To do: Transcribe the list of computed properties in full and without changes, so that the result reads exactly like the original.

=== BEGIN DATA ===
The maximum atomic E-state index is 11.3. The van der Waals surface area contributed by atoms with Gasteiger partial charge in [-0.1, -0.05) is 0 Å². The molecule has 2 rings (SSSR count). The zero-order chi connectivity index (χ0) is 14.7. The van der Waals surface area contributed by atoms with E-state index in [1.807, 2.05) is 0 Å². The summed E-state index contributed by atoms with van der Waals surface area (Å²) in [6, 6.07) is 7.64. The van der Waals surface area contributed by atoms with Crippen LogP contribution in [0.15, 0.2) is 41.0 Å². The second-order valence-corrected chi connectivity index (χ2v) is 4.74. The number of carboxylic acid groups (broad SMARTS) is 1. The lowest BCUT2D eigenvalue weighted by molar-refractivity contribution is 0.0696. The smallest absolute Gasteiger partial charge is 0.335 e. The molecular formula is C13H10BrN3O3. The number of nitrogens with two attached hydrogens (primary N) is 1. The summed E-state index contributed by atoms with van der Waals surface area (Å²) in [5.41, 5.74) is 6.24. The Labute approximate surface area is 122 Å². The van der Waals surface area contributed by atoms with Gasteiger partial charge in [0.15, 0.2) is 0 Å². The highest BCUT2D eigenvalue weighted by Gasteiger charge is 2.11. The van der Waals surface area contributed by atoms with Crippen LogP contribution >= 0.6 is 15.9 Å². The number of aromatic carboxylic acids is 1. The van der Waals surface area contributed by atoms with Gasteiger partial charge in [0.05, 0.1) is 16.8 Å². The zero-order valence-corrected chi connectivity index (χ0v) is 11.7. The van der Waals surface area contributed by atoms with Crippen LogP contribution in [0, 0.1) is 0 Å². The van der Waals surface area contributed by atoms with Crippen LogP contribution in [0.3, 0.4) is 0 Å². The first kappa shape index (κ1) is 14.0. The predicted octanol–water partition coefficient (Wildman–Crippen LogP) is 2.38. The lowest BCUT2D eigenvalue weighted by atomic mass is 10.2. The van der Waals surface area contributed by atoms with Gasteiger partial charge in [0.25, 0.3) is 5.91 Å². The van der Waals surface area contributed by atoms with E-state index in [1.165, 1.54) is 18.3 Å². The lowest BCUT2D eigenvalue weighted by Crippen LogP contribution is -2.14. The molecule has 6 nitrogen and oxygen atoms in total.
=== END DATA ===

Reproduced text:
The maximum atomic E-state index is 11.3. The van der Waals surface area contributed by atoms with Gasteiger partial charge in [-0.1, -0.05) is 0 Å². The molecule has 2 rings (SSSR count). The zero-order chi connectivity index (χ0) is 14.7. The van der Waals surface area contributed by atoms with E-state index in [1.807, 2.05) is 0 Å². The summed E-state index contributed by atoms with van der Waals surface area (Å²) in [6, 6.07) is 7.64. The van der Waals surface area contributed by atoms with Crippen LogP contribution in [0.15, 0.2) is 41.0 Å². The second-order valence-corrected chi connectivity index (χ2v) is 4.74. The number of carboxylic acid groups (broad SMARTS) is 1. The lowest BCUT2D eigenvalue weighted by molar-refractivity contribution is 0.0696. The smallest absolute Gasteiger partial charge is 0.335 e. The molecular formula is C13H10BrN3O3. The number of nitrogens with two attached hydrogens (primary N) is 1. The summed E-state index contributed by atoms with van der Waals surface area (Å²) in [5.41, 5.74) is 6.24. The Labute approximate surface area is 122 Å². The van der Waals surface area contributed by atoms with Gasteiger partial charge in [0.15, 0.2) is 0 Å². The highest BCUT2D eigenvalue weighted by Gasteiger charge is 2.11. The van der Waals surface area contributed by atoms with Crippen LogP contribution >= 0.6 is 15.9 Å². The number of aromatic carboxylic acids is 1. The van der Waals surface area contributed by atoms with Gasteiger partial charge in [0.05, 0.1) is 16.8 Å². The zero-order valence-corrected chi connectivity index (χ0v) is 11.7. The van der Waals surface area contributed by atoms with Crippen LogP contribution in [0, 0.1) is 0 Å². The van der Waals surface area contributed by atoms with Crippen LogP contribution in [0.3, 0.4) is 0 Å². The first kappa shape index (κ1) is 14.0. The predicted octanol–water partition coefficient (Wildman–Crippen LogP) is 2.38. The lowest BCUT2D eigenvalue weighted by atomic mass is 10.2. The van der Waals surface area contributed by atoms with Gasteiger partial charge in [0.25, 0.3) is 5.91 Å². The van der Waals surface area contributed by atoms with E-state index in [1.165, 1.54) is 18.3 Å². The lowest BCUT2D eigenvalue weighted by Crippen LogP contribution is -2.14. The molecule has 6 nitrogen and oxygen atoms in total.